Subject: I have found a CD that I think you would enjoy
|George Butterworth, Peter Warlock, Patrick Hadley|
Boult Conducts Butterworth, Howells, Hadley & Warlock
The reputation of George Butterworth, whose life was tragically cut short in WWI, rests on a handful of works including the orchestral pieces on this disc. Philip Heseltine (Peter Warlock) left just three orchestral wor... more »
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The reputation of George Butterworth, whose life was tragically cut short in WWI, rests on a handful of works including the orchestral pieces on this disc. Philip Heseltine (Peter Warlock) left just three orchestral works, including An Old Song. Hadley's One Morning in Spring was written for his teacher Vaughan Williams. Herbert Howells's early orchestral and chamber works have ravishing pastoral beauty.
Another winner from Lyrita
Larry VanDeSande | Mason, Michigan United States | 03/05/2008
(5 out of 5 stars)
"People that enjoy pastoral British 20th century music will like this CD from Lyrita, a remake of a successful LP fare from the 1970s featuring music of George Butterworth (1885-1916), Peter Warlock (1894-1930, actually named Philip Heseltine), Patrick Hadley (1899-1930) and Herbert Howells (1892-1983). Howells, the only long-lived one of the bunch, is probably the best known of the group and Butterworth's "A Shropshire Lad" is likely the most well-known tune on the recording, having been championed by Stokowski as well as British conductors.
The 20th century British romantic tradition often used folk song as the basis for composition but "A Shropshire Lad" is not derived from that source. Buttworth first was going to call it "The Cherry Tree" but the score has nothing to do with either a tree or a lad -- it's just a nice British rhapsody that goes on for almost 10 minutes in very rewarding turns. Butterworth's "English Idylls" are more of the same and they do come from folk tunes.
Perhaps most interesting as you listen through the concert are the inventive and more intimately scored pieces by Howells, a personal acquaintance of Ralph Vaughan Williams whose music shares familiarity. "Merry Eye", for viola and orchestra, is a lively nine minutes while "Prcession" and "Elegy", which is scored for viola, string quartet and string orchestra, present a more three dimensional side of English romanticism. Listeners familiar with Vaughan Williams's "Fantasia on a Theme of Thomas Tallis" will note a striking similarity between it and "Elegy". They were composed at almost the same time -- "Elegy" in 1916, VW's masterpiece composed 1910 and revised nine years later.
Adrian Boult is, of course, the right man for this kind of music and does everything about as well as anyone could. The London Philharmonic and New Philharmonia orchestras are heard in their best light for Lyrita, which was known for producing audiophile LPs in the 1970s. The transfer of this beauty does that reputation justice. Anyone that likes the pastoral music of Vaughan Williams, Holst or any other Englishman would certainly take a shine to this."
Desert island British classics from Lyrita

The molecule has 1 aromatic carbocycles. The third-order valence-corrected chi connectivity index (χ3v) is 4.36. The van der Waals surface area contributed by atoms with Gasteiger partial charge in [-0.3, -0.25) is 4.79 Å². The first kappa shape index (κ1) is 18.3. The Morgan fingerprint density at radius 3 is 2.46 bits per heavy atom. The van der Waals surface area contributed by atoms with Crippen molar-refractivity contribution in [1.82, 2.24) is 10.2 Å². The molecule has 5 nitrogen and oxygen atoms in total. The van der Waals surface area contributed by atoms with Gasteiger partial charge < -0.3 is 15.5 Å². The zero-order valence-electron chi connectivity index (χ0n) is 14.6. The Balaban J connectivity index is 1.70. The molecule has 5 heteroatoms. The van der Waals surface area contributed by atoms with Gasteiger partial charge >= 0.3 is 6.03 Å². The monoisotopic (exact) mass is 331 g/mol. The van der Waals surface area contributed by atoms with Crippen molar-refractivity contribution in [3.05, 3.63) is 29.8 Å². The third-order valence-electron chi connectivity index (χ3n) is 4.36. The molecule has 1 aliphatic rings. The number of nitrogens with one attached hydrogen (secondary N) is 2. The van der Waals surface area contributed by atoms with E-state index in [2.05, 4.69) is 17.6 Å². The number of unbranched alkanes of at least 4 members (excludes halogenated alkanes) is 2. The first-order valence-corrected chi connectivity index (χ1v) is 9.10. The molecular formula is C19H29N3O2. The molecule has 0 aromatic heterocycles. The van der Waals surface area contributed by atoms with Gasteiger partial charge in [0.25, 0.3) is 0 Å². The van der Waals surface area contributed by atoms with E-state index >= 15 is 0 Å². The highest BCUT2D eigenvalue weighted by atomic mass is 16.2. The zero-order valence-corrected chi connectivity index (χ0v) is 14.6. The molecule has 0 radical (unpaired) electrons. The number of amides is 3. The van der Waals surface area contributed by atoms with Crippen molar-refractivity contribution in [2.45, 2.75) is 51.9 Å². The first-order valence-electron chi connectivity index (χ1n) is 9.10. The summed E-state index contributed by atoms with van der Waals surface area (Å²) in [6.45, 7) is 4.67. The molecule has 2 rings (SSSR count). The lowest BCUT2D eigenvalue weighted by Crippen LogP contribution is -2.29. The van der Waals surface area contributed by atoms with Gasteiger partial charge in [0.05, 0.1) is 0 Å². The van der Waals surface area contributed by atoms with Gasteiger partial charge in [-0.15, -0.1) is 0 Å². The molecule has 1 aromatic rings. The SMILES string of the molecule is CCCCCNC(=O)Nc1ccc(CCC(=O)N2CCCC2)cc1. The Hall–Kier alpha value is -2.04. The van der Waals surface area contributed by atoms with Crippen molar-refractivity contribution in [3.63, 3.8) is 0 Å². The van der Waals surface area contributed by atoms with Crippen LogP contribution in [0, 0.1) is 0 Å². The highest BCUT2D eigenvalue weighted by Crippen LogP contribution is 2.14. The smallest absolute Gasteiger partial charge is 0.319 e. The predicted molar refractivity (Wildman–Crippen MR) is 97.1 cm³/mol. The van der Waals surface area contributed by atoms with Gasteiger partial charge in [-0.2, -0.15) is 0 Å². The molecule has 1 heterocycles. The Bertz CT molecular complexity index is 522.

jsa | San Diego, CA United States | 03/23/2008
(5 out of 5 stars)
"For those who haven't explored 20th century English music, I cannot think of a better introduction than this outstanding disc. It opens with crushingly beautiful treatments of four short works by George Butterworth: two Idylls, The Banks of Green Willow & A Shropshire Lad, & continues with a variety of substantial works by Warlock, Hadley & Howells which fit together very nicely.
Who could listen to The Banks of Green Willows & A Shropshire Lad & not be transported to another dimension of pure enchantment? The interesting liner notes point out that Adrian Boult knew Butterworth & attended the Leeds premiere of A Shropshire Lad, under the baton of Nikisch, in 1913. With that kind of connection it's no wonder that Boult turns in such an inspired performance. It was a great tragedy that George Butterworth, one of the most promising of Britain's 20th century composers, did not live to thirty, a victim of the Great War.
I'm very familiar with most of the music on this outstanding recording, having purchased it over thirty years ago when it was issued on the Musical Heritage Society & HNH labels. At the time, MHS was a courageous pioneer in licensing Lyrita's recordings of British composers, most of whom were largely unknown to Americans. The list included Bax, Moeran, Butterworth, Rubbra, Bridge, Rawsthorne, Ireland, Bliss and so on. Although Adrian Boult's recordings of Vaughan Williams had made some headway here, & certainly Britten & Walton were very well-known, most classical enthusiasts were still most familiar with The Planets when it came to modern British music.
When the LP era faded away, the great Lyrita recordings, most of which were & still are definitive, disappeared. Now, thanks apparently to new ownership, Lyrita is back & their classic catalog of recordings is gradually being reissued on compact disc.
Finally, it was good to see this disc get a top recommendation from Classics Today, which wrote "Adrian Boult lives up to his reputation as a master of British music in these idiomatic, authoritative, and engaging performances--qualities that sustain throughout the various recording sessions with both the London Philharmonic and New Philharmonia orchestras. Lyrita's 1970s analog productions reproduce with warmth and fullness in these remasterings. An excellent disc, with strong appeal for anglophiles and neophytes alike."
Very highly recommended!